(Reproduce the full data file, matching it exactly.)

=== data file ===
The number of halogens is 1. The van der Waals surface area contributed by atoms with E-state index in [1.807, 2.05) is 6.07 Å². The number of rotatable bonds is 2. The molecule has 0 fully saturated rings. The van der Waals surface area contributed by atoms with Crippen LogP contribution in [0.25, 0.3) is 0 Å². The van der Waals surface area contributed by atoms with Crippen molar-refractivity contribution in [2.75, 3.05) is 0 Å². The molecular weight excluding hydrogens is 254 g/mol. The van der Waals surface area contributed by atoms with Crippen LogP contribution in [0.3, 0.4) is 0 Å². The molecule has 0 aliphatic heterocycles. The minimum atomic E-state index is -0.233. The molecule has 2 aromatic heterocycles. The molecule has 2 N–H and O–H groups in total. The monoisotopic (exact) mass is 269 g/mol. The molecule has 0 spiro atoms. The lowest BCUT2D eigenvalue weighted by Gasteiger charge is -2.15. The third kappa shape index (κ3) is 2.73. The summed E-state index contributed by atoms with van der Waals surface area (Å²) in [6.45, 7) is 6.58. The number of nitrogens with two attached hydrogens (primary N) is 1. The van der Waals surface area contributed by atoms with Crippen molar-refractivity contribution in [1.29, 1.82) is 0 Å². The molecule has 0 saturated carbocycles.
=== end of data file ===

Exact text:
The number of halogens is 1. The van der Waals surface area contributed by atoms with E-state index in [1.807, 2.05) is 6.07 Å². The number of rotatable bonds is 2. The molecule has 0 fully saturated rings. The van der Waals surface area contributed by atoms with Crippen LogP contribution in [0.25, 0.3) is 0 Å². The van der Waals surface area contributed by atoms with Crippen molar-refractivity contribution in [2.75, 3.05) is 0 Å². The molecular weight excluding hydrogens is 254 g/mol. The van der Waals surface area contributed by atoms with Crippen LogP contribution in [0.3, 0.4) is 0 Å². The molecule has 0 aliphatic heterocycles. The minimum atomic E-state index is -0.233. The molecule has 2 aromatic heterocycles. The molecule has 2 N–H and O–H groups in total. The monoisotopic (exact) mass is 269 g/mol. The molecule has 0 spiro atoms. The lowest BCUT2D eigenvalue weighted by Gasteiger charge is -2.15. The third kappa shape index (κ3) is 2.73. The summed E-state index contributed by atoms with van der Waals surface area (Å²) in [6.45, 7) is 6.58. The number of nitrogens with two attached hydrogens (primary N) is 1. The van der Waals surface area contributed by atoms with Crippen molar-refractivity contribution in [1.29, 1.82) is 0 Å². The molecule has 0 saturated carbocycles.